Threat abatement plan for dieback caused by the root-rot fungus Phytophthora cinnamomi
ISBN 0 642 24863 3
Australian Government Department of the Environment and Heritage, October 2001
- Threat abatement plan for dieback caused by the root-rot fungus Phytophthora cinnamomi (PDF - 220 KB)
About the plan
Australia's native vegetation and its dependent biota are threatened by a plant pathogenic fungus called Phytophthora cinnamomi. P. cinnamomi causes the roots of susceptible plants to rot. It is thought that it was introduced at some time after European settlement; it is now well established in many of the country's higher rainfall areas-areas with a mean annual rainfall greater than 600 millimetres-in a mosaic of infected and uninfected areas. Its effects range from devastating to inconsequential, depending on environmental factors, which vary both within and between regions. The only biomes that appear to be least threatened are the wet-dry tropics and the arid and semi-arid regions. The level of threat and its distribution, however could easily increase if human activities were to alter the site conditions to favour the spread and intensification if the species. The latter activities may include the alteration of the hydrology of an area as this could subsequently foster a rising water table and a subsequent intensification of spread of P. cinnamomi. In addition, P. cinnamomi can spread independently or with the assistance of animals or humans.
Detailed information on the nature of P. cinnamomi and its history in Australia can be found in the technical report entitled 'A national overview of Phytophthora cinnamomi in Australia: supplementary information to accompany the draft national threat abatement plan' (Podger 1999).
'Dieback caused by the root-rot fungus Phytophthora cinnamomi' is listed as a 'key threatening process' in Schedule X to the Commonwealth's Environment Protection and Biodiversity Conservation Act 1999. When it is determined that having a threat abatement plan is a feasible, effective and efficient way to abate the process a nationally coordinated threat abatement plan must be prepared and implemented to manage the impact of Phytophthora cinnamomi on Australian ecosystems.
While eradication is not possible at present, well developed management plans based on current knowledge can assist in restricting the intensification and spread of known infestations and limit spread to new sites.
This threat abatement plan, therefore, has two main goals:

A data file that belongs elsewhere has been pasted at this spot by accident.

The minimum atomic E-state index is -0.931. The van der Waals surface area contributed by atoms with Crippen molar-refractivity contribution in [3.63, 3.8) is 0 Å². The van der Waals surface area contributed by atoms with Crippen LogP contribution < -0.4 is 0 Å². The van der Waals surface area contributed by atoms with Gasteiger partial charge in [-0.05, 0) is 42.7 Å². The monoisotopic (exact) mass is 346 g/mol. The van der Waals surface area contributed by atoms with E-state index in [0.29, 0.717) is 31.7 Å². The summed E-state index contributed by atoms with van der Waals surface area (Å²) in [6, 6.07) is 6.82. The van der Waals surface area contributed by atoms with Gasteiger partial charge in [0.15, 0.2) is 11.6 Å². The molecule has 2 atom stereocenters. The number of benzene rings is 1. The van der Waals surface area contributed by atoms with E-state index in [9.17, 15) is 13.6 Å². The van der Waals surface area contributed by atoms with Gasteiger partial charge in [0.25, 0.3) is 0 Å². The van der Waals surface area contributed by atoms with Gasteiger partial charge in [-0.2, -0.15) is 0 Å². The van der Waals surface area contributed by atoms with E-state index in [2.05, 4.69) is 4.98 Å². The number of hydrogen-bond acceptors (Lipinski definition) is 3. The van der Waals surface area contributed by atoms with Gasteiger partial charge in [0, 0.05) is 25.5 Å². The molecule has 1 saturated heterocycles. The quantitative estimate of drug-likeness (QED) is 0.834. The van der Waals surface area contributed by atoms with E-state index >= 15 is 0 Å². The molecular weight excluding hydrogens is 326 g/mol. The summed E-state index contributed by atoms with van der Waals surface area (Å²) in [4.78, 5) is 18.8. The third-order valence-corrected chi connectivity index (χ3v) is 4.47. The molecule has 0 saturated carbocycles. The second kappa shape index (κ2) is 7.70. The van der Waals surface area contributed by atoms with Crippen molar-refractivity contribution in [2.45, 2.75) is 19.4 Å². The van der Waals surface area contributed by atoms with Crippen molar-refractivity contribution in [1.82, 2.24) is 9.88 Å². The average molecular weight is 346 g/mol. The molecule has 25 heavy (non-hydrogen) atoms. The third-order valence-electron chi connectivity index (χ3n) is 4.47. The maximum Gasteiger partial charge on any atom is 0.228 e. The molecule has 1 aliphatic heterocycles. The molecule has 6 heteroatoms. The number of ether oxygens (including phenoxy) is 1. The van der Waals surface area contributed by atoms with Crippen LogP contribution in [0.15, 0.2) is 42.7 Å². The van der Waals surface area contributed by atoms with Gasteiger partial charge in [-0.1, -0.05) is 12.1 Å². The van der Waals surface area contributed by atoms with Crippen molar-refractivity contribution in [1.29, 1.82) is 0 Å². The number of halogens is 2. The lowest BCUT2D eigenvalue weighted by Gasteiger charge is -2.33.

- to protect nationally listed threatened species and ecological communities from Phytophthora cinnamomi; and
- to prevent further species and ecological communities from becoming threatened by reducing the chance of exposure to the pathogen.
To abate the threat posed by P. cinnamomi, action in four important areas is prescribed:
- Implementation of management programs in specific areas that are a high conservation priority as a result of the species or ecological communities under threat.
- Encourage better understanding through the collection of information that expands our understanding of the ecology and biology of P. cinnamomi in Australia, its effects and of methods for managing the pathogen.
- Education of land managers and relevant organisations to increase their knowledge of the effects of P. cinnamomi and the role of humans in spreading the pathogen and to ensure skilled and effective participation in management activities.
- Coordination of national, regional and local management activities and administration.
Specific actions in the plan describe the measures to be used to mitigate the harm caused by the P. cinnamomi. The strategy advocated in the plan involves the use of available methods to restrict the intensification and spread of P. cinnamomi in manageable areas that are critical to the conservation of threatened species and ecological communities. In addressing the conservation of species, close links must be established with species recovery plans and with existing state and territory programs. Action will also be taken to ensure that P. cinnamomi does not become established in important 'islands' that are at present free of the pathogen. In addition, there will be a focus on collecting and disseminating information to improve our understanding of P. cinnamomi control methods and their effects, particularly in areas that have not been infected for very long.
Implementation of the plan will allow for consolidation and coordination of the process of managing P. cinnamomi impacts on native flora and vegetation. The main priority is to provide support for on-ground control programs that are necessary for the recovery of threatened species and threatened ecological communities. Control programs will have to continue for some time and the costs of this will be considerable. This plan therefore establishes a framework for allowing the best possible use of resources that are available for managing P. cinnamomi infestations.